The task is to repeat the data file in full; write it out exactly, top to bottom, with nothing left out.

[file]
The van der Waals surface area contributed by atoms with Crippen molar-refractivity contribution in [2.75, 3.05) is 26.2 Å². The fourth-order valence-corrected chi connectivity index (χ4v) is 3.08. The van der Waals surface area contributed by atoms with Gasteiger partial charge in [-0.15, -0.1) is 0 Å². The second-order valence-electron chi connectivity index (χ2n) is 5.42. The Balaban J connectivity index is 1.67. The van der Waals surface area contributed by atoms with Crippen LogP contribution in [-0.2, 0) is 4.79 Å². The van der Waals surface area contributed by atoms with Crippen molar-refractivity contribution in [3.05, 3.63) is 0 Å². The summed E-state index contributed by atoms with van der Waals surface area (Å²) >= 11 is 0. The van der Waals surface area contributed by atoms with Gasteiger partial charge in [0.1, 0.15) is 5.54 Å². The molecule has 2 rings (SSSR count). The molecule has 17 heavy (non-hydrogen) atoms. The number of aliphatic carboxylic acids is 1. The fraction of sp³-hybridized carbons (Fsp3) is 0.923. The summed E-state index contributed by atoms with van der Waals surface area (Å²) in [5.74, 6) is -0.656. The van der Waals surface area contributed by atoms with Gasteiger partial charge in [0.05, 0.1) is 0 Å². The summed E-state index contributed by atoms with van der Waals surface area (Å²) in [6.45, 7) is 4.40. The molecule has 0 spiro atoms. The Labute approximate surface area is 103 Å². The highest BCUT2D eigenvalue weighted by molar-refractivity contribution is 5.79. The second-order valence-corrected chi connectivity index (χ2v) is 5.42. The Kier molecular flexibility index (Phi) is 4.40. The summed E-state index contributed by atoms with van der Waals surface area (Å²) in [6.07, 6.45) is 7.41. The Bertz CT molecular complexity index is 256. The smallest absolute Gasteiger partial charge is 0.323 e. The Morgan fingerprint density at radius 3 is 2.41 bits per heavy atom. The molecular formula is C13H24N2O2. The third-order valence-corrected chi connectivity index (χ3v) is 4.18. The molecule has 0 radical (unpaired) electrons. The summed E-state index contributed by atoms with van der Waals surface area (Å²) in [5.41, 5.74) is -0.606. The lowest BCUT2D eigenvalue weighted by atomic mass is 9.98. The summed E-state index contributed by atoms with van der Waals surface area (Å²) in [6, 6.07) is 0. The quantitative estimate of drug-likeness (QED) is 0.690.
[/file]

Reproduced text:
The van der Waals surface area contributed by atoms with Crippen molar-refractivity contribution in [2.75, 3.05) is 26.2 Å². The fourth-order valence-corrected chi connectivity index (χ4v) is 3.08. The van der Waals surface area contributed by atoms with Gasteiger partial charge in [-0.15, -0.1) is 0 Å². The second-order valence-electron chi connectivity index (χ2n) is 5.42. The Balaban J connectivity index is 1.67. The van der Waals surface area contributed by atoms with Crippen LogP contribution in [-0.2, 0) is 4.79 Å². The van der Waals surface area contributed by atoms with Crippen molar-refractivity contribution in [3.05, 3.63) is 0 Å². The summed E-state index contributed by atoms with van der Waals surface area (Å²) >= 11 is 0. The van der Waals surface area contributed by atoms with Gasteiger partial charge in [0.1, 0.15) is 5.54 Å². The molecule has 2 rings (SSSR count). The molecule has 17 heavy (non-hydrogen) atoms. The number of aliphatic carboxylic acids is 1. The fraction of sp³-hybridized carbons (Fsp3) is 0.923. The summed E-state index contributed by atoms with van der Waals surface area (Å²) in [5.74, 6) is -0.656. The van der Waals surface area contributed by atoms with Gasteiger partial charge in [0.05, 0.1) is 0 Å². The summed E-state index contributed by atoms with van der Waals surface area (Å²) in [6.45, 7) is 4.40. The molecule has 0 spiro atoms. The Labute approximate surface area is 103 Å². The highest BCUT2D eigenvalue weighted by molar-refractivity contribution is 5.79. The second-order valence-corrected chi connectivity index (χ2v) is 5.42. The Kier molecular flexibility index (Phi) is 4.40. The summed E-state index contributed by atoms with van der Waals surface area (Å²) in [6.07, 6.45) is 7.41. The Bertz CT molecular complexity index is 256. The smallest absolute Gasteiger partial charge is 0.323 e. The Morgan fingerprint density at radius 3 is 2.41 bits per heavy atom. The molecular formula is C13H24N2O2. The third-order valence-corrected chi connectivity index (χ3v) is 4.18. The molecule has 0 radical (unpaired) electrons. The summed E-state index contributed by atoms with van der Waals surface area (Å²) in [5.41, 5.74) is -0.606. The lowest BCUT2D eigenvalue weighted by atomic mass is 9.98. The summed E-state index contributed by atoms with van der Waals surface area (Å²) in [6, 6.07) is 0. The quantitative estimate of drug-likeness (QED) is 0.690.